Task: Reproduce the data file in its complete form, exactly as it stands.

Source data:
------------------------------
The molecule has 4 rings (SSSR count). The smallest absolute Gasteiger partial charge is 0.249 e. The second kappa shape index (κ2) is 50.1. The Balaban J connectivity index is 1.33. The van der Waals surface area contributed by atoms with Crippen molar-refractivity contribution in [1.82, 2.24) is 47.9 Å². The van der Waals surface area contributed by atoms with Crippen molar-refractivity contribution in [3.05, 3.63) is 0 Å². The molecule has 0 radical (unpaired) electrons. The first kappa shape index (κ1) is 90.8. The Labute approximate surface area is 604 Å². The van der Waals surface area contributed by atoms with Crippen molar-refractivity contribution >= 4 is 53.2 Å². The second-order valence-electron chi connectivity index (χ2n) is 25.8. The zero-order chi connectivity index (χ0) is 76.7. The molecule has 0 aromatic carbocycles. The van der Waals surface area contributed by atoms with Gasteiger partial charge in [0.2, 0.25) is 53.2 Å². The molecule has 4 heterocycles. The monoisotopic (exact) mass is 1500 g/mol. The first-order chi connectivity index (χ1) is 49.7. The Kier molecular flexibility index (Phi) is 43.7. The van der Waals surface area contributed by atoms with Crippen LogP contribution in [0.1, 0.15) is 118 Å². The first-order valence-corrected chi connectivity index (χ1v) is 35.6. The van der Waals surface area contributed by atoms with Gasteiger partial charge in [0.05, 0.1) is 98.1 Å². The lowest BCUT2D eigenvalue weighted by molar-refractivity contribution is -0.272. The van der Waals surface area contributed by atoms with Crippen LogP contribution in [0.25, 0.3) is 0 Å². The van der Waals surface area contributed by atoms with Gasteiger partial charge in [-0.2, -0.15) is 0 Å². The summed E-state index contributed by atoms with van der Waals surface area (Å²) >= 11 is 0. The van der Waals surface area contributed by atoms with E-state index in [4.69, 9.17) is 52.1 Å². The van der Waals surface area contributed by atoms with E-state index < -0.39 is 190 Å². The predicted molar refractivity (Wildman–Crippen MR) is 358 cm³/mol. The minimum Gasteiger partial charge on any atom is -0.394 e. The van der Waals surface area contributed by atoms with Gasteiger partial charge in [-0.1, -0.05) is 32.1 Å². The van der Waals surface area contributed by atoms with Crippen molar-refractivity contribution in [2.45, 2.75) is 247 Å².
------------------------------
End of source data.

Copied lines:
The molecule has 4 rings (SSSR count). The smallest absolute Gasteiger partial charge is 0.249 e. The second kappa shape index (κ2) is 50.1. The Balaban J connectivity index is 1.33. The van der Waals surface area contributed by atoms with Crippen molar-refractivity contribution in [1.82, 2.24) is 47.9 Å². The van der Waals surface area contributed by atoms with Crippen molar-refractivity contribution in [3.05, 3.63) is 0 Å². The molecule has 0 radical (unpaired) electrons. The first kappa shape index (κ1) is 90.8. The Labute approximate surface area is 604 Å². The van der Waals surface area contributed by atoms with Crippen molar-refractivity contribution >= 4 is 53.2 Å². The second-order valence-electron chi connectivity index (χ2n) is 25.8. The zero-order chi connectivity index (χ0) is 76.7. The molecule has 0 aromatic carbocycles. The van der Waals surface area contributed by atoms with Gasteiger partial charge in [0.2, 0.25) is 53.2 Å². The molecule has 4 heterocycles. The monoisotopic (exact) mass is 1500 g/mol. The first-order chi connectivity index (χ1) is 49.7. The Kier molecular flexibility index (Phi) is 43.7. The van der Waals surface area contributed by atoms with Crippen LogP contribution in [0.1, 0.15) is 118 Å². The first-order valence-corrected chi connectivity index (χ1v) is 35.6. The van der Waals surface area contributed by atoms with Gasteiger partial charge in [0.05, 0.1) is 98.1 Å². The lowest BCUT2D eigenvalue weighted by molar-refractivity contribution is -0.272. The van der Waals surface area contributed by atoms with Crippen LogP contribution in [0.25, 0.3) is 0 Å². The van der Waals surface area contributed by atoms with Gasteiger partial charge in [-0.2, -0.15) is 0 Å². The summed E-state index contributed by atoms with van der Waals surface area (Å²) >= 11 is 0. The van der Waals surface area contributed by atoms with E-state index in [4.69, 9.17) is 52.1 Å². The van der Waals surface area contributed by atoms with E-state index < -0.39 is 190 Å². The predicted molar refractivity (Wildman–Crippen MR) is 358 cm³/mol. The minimum Gasteiger partial charge on any atom is -0.394 e. The van der Waals surface area contributed by atoms with Gasteiger partial charge in [-0.1, -0.05) is 32.1 Å². The van der Waals surface area contributed by atoms with Crippen molar-refractivity contribution in [2.45, 2.75) is 247 Å².